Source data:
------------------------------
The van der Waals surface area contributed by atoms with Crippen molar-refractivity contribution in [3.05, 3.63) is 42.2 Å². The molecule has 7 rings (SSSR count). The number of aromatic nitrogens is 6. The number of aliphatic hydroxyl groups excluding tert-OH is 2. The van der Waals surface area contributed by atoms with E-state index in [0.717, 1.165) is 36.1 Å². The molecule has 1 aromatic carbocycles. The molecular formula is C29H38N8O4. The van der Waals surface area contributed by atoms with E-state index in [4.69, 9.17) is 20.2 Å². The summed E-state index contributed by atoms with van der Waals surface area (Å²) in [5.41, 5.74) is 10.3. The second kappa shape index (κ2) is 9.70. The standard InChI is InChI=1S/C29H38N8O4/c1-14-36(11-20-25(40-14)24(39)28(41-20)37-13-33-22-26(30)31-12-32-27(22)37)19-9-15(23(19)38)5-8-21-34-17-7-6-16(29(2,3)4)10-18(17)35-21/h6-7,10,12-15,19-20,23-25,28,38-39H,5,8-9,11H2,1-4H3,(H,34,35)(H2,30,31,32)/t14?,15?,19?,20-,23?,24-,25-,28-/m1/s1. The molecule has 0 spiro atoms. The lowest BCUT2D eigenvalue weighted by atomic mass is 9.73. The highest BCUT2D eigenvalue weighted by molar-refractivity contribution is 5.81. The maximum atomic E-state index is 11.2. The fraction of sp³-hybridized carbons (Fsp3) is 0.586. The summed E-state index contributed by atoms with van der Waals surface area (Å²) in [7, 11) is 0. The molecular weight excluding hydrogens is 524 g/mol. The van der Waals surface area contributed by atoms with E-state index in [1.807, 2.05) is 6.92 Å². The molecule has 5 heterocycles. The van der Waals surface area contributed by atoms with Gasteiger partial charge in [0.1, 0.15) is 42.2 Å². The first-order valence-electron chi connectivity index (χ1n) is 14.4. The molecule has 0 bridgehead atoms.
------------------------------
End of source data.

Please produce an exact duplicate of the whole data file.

The van der Waals surface area contributed by atoms with Crippen molar-refractivity contribution in [3.05, 3.63) is 42.2 Å². The molecule has 7 rings (SSSR count). The number of aromatic nitrogens is 6. The number of aliphatic hydroxyl groups excluding tert-OH is 2. The van der Waals surface area contributed by atoms with E-state index in [0.717, 1.165) is 36.1 Å². The molecule has 1 aromatic carbocycles. The molecular formula is C29H38N8O4. The van der Waals surface area contributed by atoms with E-state index in [4.69, 9.17) is 20.2 Å². The summed E-state index contributed by atoms with van der Waals surface area (Å²) in [5.41, 5.74) is 10.3. The second kappa shape index (κ2) is 9.70. The standard InChI is InChI=1S/C29H38N8O4/c1-14-36(11-20-25(40-14)24(39)28(41-20)37-13-33-22-26(30)31-12-32-27(22)37)19-9-15(23(19)38)5-8-21-34-17-7-6-16(29(2,3)4)10-18(17)35-21/h6-7,10,12-15,19-20,23-25,28,38-39H,5,8-9,11H2,1-4H3,(H,34,35)(H2,30,31,32)/t14?,15?,19?,20-,23?,24-,25-,28-/m1/s1. The molecule has 0 spiro atoms. The lowest BCUT2D eigenvalue weighted by atomic mass is 9.73. The highest BCUT2D eigenvalue weighted by molar-refractivity contribution is 5.81. The maximum atomic E-state index is 11.2. The fraction of sp³-hybridized carbons (Fsp3) is 0.586. The summed E-state index contributed by atoms with van der Waals surface area (Å²) in [7, 11) is 0. The molecular weight excluding hydrogens is 524 g/mol. The van der Waals surface area contributed by atoms with E-state index in [1.807, 2.05) is 6.92 Å². The molecule has 5 heterocycles. The van der Waals surface area contributed by atoms with Gasteiger partial charge in [0.1, 0.15) is 42.2 Å². The first-order valence-electron chi connectivity index (χ1n) is 14.4. The molecule has 0 bridgehead atoms.